Starter home prices are growing almost seven times faster than renter incomes, making what was likely already the biggest challenge for first-time home buyers ? saving for a down payment ? even more difficult. But there is good news for today’s first-time buyers: With mortgage rates near record lows, monthly payments can remain affordable even with a smaller down payment, and flexible work options are providing new opportunities for many to buy a home in a less-expensive city.
If an average renter household saves 10% of its income ? an aggressive target given the average renter savings rate is 2.4% ? it would take about six years and five months to save enough for a 20% down payment on today’s typical starter home, worth about $148,500 . That’s a full year longer than it would have taken payday loans in FL to save for a down payment on a starter home five years ago, a new Zillow® analysis indicates. And as prices rise at a record pace, it may take even longer for today’s renters to save up for tomorrow’s homes.
Without the equity from a previous home sale
First-time home buyers face more challenges in coming up with a down payment,” says Zillow economic data analyst Nicole Bachaud . “In a housing market where prices are rising at record rates, especially when compared to renter incomes, the ever-increasing sum of a 20% down payment can feel out of reach. The good news is that buyers who want to take advantage of today’s low mortgage rates can do so without putting a full 20% down ? most conventional mortgages allow as little as 3% to 5%. That lower upfront payment comes with higher monthly payments, but the opportunity to build equity can outweigh those extra costs for many.”
Prices for even the most affordable homes are rising quickly. As of May, homes priced in the bottom third of a given metro area, often thought of as starter homes for first-time buyers, are growing faster than the typical mid-market home in 42 of the 50 largest U.S. metro areas. Those who are just starting to save may need to factor in this rapid pace of home value growth. Zillow forecasts 14.9% appreciation over the next year, which would mean renters need to save an additional $369 per month just to keep up.
Renters in California face the biggest barriers to saving for down payments. San Francisco renters earn nearly twice as much money as the typical U.S. renter, yet home prices are so high that it would take 17 years and five months ? 11 years longer than the national average ? to save enough to put 20% down on a local starter home. It would take even longer in Los Angeles and San Diego . Among the top 50 metro areas, renters in Birmingham , Memphis and Detroit could save for a down payment the fastest.
While this may seem daunting, it’s possible to secure a mortgage while putting less than 20% down
In fact, a majority (64%) of first-time buyers do so, and one-quarter put down 5% or less. i Renters can save up a 10% down payment on a typical starter home after three years and three months, and accruing a 5% down payment would take only a year and seven months.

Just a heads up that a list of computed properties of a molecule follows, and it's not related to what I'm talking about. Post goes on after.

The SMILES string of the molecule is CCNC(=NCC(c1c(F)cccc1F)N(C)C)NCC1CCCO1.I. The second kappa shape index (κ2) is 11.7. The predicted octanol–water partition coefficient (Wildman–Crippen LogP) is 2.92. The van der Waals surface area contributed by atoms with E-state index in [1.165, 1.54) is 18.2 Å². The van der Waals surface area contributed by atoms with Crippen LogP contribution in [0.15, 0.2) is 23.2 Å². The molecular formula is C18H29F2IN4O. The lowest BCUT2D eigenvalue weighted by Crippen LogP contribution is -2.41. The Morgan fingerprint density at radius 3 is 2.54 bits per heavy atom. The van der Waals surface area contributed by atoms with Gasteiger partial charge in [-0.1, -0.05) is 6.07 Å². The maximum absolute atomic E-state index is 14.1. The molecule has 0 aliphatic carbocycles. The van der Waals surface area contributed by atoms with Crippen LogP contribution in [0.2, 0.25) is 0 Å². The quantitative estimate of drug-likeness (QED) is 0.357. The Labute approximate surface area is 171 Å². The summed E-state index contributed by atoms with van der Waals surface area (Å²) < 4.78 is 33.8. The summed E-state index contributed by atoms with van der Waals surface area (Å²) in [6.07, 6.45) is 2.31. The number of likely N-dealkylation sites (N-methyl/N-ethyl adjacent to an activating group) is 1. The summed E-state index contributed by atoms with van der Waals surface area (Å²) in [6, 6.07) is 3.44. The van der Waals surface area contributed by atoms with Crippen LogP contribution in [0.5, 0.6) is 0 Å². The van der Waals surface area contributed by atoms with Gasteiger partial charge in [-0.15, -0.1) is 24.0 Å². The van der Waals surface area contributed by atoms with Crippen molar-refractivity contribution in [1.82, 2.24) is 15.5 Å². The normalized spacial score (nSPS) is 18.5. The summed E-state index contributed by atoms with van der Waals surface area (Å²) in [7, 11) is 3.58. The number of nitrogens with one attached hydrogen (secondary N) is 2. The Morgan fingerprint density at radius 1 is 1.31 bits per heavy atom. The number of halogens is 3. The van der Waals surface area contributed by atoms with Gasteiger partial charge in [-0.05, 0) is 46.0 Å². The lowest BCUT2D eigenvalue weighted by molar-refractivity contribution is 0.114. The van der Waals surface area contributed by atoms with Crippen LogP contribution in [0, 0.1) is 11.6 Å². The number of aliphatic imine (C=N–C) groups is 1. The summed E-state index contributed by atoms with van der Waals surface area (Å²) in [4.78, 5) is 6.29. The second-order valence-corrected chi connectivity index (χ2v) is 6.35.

A smaller down payment, of course, comes with tradeoffs on the monthly mortgage payment, such as the private mortgage insurance lenders often require borrowers to carry. At today’s rates, the mortgage payment on a typical starter home with 20% down would be $501 , while a 5% down payment would be $730 ? still only 18.9% of a typical renter’s monthly income, well below the 30% rule of thumb for housing affordability. Buyers may decide the benefits of homeownership and the chance to build equity sooner outweigh the additional housing cost burden each month.
The new freedom for many to work remotely and live anywhere as part of the Great Reshuffling may also help many renters move into homeownership, as renters in high-cost areas can more easily save for a home in a less expensive locale. A typical San Francisco renter, if able to do their job remotely, could save enough for a 20% down payment on a starter home in Austin in about six years and eight months, and a similar home in Phoenix in five years and seven months. A similar renter in Boston could save enough for a 20% down payment on a starter home in Miami in half the time it would take for a local starter home ? six and a half years, instead of 13 years. On the other hand, a typical renter in Austin hoping to make a move to San Francisco would need to save for 28 years and three months.
Because of differences in incomes and the lingering impacts of historical inequities, it is more difficult for Black and Latinx renters to come up with a down payment on their first home. It would take six years and one month for a white renter earning the median income, and four and a half years for an Asian American renter earning the median income to save for a 20% down payment on a starter home, compared with nine years and seven months for a Black renter, and seven years and eight months for a Latinx renter.
Black and Latinx home buyers are more likely than white home buyers to say they saved at least part of their down payment themselves ii ? which could be a possible consequence of the racial wealth gap, as Black and Latinx buyers are often less able to rely on family to help out financially. Along with structural barriers such as less access to credit and higher rates of mortgage-application denials, this is a contributing factor to the racial homeownership gap.